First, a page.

Skilled nursing facility (SNF) and home health agency (HHA) use and spending vary substantially across the US. However, higher spending on rehabilitation and nursing following a hospitalization has not necessarily led to better patient outcomes.1 In 2017, approximately 1.6 million patients receiving Medicare fee-for-service benefits were admitted to a SNF, with an estimated annual cost of $28.4 billion, and 3.4 million patients received HHA services at a cost of $17.7 billion.2 Consequently, SNFs and HHAs have become a major target of policy reform by Medicare.
Historically, SNFs and HHAs have been paid largely based on the amount of therapy provided, rather than the level of illness or special care needs of patients. These payments were constant across the entire duration of SNF or HHA care as long as the amount of therapy provided was the same, regardless of whether a patient’s functional status or other needs changed.
The historical system created strong incentives to maximize the number of SNF days or HHA episodes and also provide additional therapy to qualify for a higher payment. Recognizing this, the US Centers for Medicare & Medicaid Services recently implemented the Patient Driven Payment Model for SNFs and the Patient-Driven Groupings Model for HHAs.
Both the new SNF and HHA payment models share common goals. First, they use patient characteristics and clinical needs to determine payment rates. Second, they allow for flexibility in payment rates over a SNF stay or HHA episode.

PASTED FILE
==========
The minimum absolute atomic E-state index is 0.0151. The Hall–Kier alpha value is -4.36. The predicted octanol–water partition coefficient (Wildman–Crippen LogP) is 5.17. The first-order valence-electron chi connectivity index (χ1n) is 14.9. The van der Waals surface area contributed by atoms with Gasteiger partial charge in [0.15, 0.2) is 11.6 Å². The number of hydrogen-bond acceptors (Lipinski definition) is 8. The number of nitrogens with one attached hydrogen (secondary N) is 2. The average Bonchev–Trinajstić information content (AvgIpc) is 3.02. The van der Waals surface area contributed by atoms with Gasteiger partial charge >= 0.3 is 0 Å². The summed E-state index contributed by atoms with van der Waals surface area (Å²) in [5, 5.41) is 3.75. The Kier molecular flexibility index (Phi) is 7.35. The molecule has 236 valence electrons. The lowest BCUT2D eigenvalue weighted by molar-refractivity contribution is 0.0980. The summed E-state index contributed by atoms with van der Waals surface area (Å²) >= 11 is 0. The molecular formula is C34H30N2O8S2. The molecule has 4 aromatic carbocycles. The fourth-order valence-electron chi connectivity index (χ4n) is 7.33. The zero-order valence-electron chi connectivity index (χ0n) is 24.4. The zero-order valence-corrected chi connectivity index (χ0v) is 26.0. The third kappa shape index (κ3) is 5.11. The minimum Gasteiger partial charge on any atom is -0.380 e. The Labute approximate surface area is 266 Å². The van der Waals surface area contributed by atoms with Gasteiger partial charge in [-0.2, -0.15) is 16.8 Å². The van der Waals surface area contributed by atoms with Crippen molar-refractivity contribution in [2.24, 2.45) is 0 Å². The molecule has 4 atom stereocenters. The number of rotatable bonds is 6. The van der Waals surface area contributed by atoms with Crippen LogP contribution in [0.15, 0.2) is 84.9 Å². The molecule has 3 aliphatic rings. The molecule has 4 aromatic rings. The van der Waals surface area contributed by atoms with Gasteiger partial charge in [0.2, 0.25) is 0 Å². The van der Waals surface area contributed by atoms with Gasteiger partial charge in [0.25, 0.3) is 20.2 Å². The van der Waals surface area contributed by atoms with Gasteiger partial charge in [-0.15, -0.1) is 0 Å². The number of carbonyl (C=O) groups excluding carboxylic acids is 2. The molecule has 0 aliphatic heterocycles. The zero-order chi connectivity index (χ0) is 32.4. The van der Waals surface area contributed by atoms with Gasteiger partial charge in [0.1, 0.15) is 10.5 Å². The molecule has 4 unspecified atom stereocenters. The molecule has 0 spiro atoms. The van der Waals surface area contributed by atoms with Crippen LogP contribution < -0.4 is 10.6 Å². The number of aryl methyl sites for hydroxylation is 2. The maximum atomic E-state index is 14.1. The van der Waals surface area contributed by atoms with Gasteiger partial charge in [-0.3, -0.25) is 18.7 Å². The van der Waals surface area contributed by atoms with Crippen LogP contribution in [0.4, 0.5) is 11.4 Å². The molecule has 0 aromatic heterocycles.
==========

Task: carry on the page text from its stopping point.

The new SNF payment model, which began in October 2019, bases payment on a variety of patient characteristics, including the clinical condition requiring SNF care, functional status, speech and language pathology, need for specialized nursing care, and a general illness severity score. It retains per-diem payments, but they are higher for early days in the stay and adjusted downward later.
The new HHA payment model started in January 2020 and shifted the length of the HHA payment episode from 60 to 30 days. Payments are adjusted for patient characteristics, including whether HHA services were preceded by a hospitalization or SNF stay, the primary reason for HHA care, the patient’s functional status, and the presence of comorbid conditions. The first 30-day period is paid at a higher rate than subsequent 30-day periods, periods with low use receive a smaller payment, and exceptionally high-cost cases receive an outlier payment.
The rationale underlying the new payment designs was to disincentivize care that is unnecessary or of questionable health benefit. For example, SNFs and HHAs frequently delivered care right up to the therapy payment thresholds, with a large proportion of patients receiving the highest level of therapy, without regard for its clinical benefit or appropriateness.3 This was a key factor leading to high, unwarranted regional variation in SNF and HHA spending.4,5 Because the new SNF and HHA payment models base payments on patient characteristics rather than the delivery of therapy, the net outcome is that SNFs and HHAs that care for patients with more severe illness or clinical problems will receive more dollars and those that care for patients in better health who can tolerate high levels of therapy will receive fewer dollars.
While the new payment systems are designed to reduce the delivery of inappropriate therapy services, they depend on self-reported assessments and quality data to incentivize the right intensity of services (ie, not too few services, either). In theory, this should work. But because both types of data have been unreliable to date, the Centers for Medicare & Medicaid Services should monitor data integrity and patient experience vigilantly.